Metro Vancouver is seeking public input into its recently released draft ecological health action plan (EHAP). Yet already some health and environmental experts say they’re skeptical of the organization’s commitment to human and natural well-being.
The action plan is billed as the next step in Metro Vancouver’s sustainability framework commitment to “protect and restore an interconnected network of habitat and green space, account for ecosystem services, and enhance the connection between people and nature”.
“We know that the health of the environment is critical for our own health, and with a healthy ecosystem, air quality is better, the water we drink is better, and the food we eat is better,” says Ann Rowan, Metro Vancouver acting sustainability strategist in a phone interview. “Metro Vancouver incorporates ecological health into all of our work”¦.The plan is wide-ranging, which reflects how integrated we all are with the environment around us.
“In Vancouver we have a high quality of life and we have good ecological health. Around the world, ecosystems are beginning to collapse. The stress will increase as more people move to the region. We need to do more to protect what we have rather than react to what we’ve lost,” she adds.
Following the lead of the United Nations, whose 2005 Millennium Ecological Assessment called for “urgent and transformative changes” to declining ecological health, Metro Vancouver describes its plan as just one part of its existing interconnected regional-management plans geared to sustainability.
The plan, which is available at Metrovancouver.org, identifies four broad areas to improve ecological health in the region: making connections between natural landscapes to facilitate species migration; supporting salmon in the city; reducing toxics that are used and disposed of in the region; and using green infrastructure, such as restoring existing pollinator habitats and increasing on-site rainwater infiltration and detention. It also suggests 15 initial projects, including the restoration of the Lower Seymour River, enhancing the ecosystem at Centennial Beach, and building public engagement in reducing toxics.
Members of the public are invited to share their views at an open house on Tuesday (August 9) from 6 p.m. to 8 p.m. at Metro Vancouver’s head office (4330 Kingsway, Burnaby). A webinar will take place on August 11, and feedback is also being accepted by mail, fax, or email until August 15.
Medical doctor Fred Bass, a former Vancouver city councillor, says he’s heartened that such a plan exists but says much more needs to be done.
“This is a step in the right direction, but it’s not heroic,” Bass says. “And to save our ecosystems, we need to be heroic”¦.We’re facing a real ecological emergency.”
He says he’d like to see specific, measurable goals that use concrete numbers instead of generalized notions, such as the objective to “secure critical and sensitive habitats and environmental corridors”.
Furthermore, Bass says he’d welcome more focus on regional food production, specifically emphasizing vegetable sources of protein as opposed to those that come from meat and dairy. Plant proteins offer a more environmentally friendly alternative to those derived from animals, he says, and are also better for human health.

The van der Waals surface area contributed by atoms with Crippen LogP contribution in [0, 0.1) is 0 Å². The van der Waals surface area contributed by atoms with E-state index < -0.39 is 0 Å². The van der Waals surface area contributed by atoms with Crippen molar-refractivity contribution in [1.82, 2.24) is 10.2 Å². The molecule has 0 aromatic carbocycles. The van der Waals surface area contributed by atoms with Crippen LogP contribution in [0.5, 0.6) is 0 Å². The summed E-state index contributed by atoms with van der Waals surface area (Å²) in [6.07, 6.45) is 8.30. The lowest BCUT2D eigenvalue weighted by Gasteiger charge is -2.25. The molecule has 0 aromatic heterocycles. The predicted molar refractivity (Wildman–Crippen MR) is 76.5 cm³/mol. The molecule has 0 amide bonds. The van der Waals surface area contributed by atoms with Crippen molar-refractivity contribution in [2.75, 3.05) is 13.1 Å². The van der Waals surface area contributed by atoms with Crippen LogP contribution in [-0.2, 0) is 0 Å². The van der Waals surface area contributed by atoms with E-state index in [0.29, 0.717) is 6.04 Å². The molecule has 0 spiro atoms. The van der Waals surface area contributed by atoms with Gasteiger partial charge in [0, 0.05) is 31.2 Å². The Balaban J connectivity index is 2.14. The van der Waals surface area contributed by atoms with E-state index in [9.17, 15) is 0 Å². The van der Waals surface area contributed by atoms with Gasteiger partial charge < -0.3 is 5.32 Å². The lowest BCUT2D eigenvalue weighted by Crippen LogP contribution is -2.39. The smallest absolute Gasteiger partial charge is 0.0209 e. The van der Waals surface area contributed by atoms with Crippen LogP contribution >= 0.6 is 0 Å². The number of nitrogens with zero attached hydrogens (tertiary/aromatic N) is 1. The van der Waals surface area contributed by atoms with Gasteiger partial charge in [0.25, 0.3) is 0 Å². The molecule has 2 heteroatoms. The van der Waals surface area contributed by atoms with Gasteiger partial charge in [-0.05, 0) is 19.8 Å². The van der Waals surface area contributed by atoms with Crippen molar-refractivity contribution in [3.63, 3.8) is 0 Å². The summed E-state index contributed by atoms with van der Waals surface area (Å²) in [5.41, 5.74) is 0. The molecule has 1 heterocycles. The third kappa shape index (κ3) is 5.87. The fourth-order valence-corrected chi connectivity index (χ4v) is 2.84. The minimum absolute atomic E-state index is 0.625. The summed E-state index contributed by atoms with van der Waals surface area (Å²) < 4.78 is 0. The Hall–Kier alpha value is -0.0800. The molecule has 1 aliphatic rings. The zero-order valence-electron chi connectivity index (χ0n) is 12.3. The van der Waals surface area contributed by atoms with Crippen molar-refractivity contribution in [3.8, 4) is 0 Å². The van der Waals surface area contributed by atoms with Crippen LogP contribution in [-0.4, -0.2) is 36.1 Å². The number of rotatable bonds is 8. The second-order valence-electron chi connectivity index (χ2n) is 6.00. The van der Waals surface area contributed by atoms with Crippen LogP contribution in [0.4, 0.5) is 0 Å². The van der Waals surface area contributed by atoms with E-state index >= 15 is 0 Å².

However, having been released on the heels of the provincial government’s approval of Metro Vancouver’s plan to burn some of the region’s garbage in incinerators (using the heat to generate electricity), the plan is drawing harsher criticism from others.
Ben West, healthy-communities campaigner with the Wilderness Committee, says Metro Vancouver’s aspirations as outlined in the plan ring hollow given its proposal to burn trash.
“It’s nonsense,” he says of the EHAP. “They say they’re doing everything with the best possible technology. That’s what BP said about drilling in the Gulf [of Mexico]. We’re talking about burning more stuff, stuff that was never intended to be burned. That doesn’t hold up to the most basic logic.”
Linda Gasser, incineration-campaign coordinator of Prevent Cancer Now, a national organization focused on eliminating the preventable causes of cancer, notes that she can’t comment on the plan itself but says that incineration flies in the face of promises to improve environmental health.
“Burning garbage would be inconsistent with attempts to improve air quality,” Gasser tells the Georgia Straight. “Incinerator emissions are a source of exposure to toxic emissions that would be avoidable because there are less risky options. Burning garbage isn’t sustainable from many perspectives.”
After public consultations wrap up mid-month, Rowan says Metro Vancouver hopes to finalize the plan in the fall and then begin implementing approved projects.
Implementation will require additional development work, and funding will need to be secured, the draft plan states. The final plan is to be reviewed in three years.
Increasing demand for food, water, and energy in recent decades has compromised and destroyed ecosystems, resulting in declining fish stocks and loss of wetlands and forests that provide a habitat for countless species of living creatures, as well as natural pollinators, the plan notes.
According to the United Nation’s Millennium Ecological Assessment, the deterioration of the world’s ecosystems, combined with the buildup of nitrogen and phosphorus in lakes and estuaries, will have a devastating impact on human communities.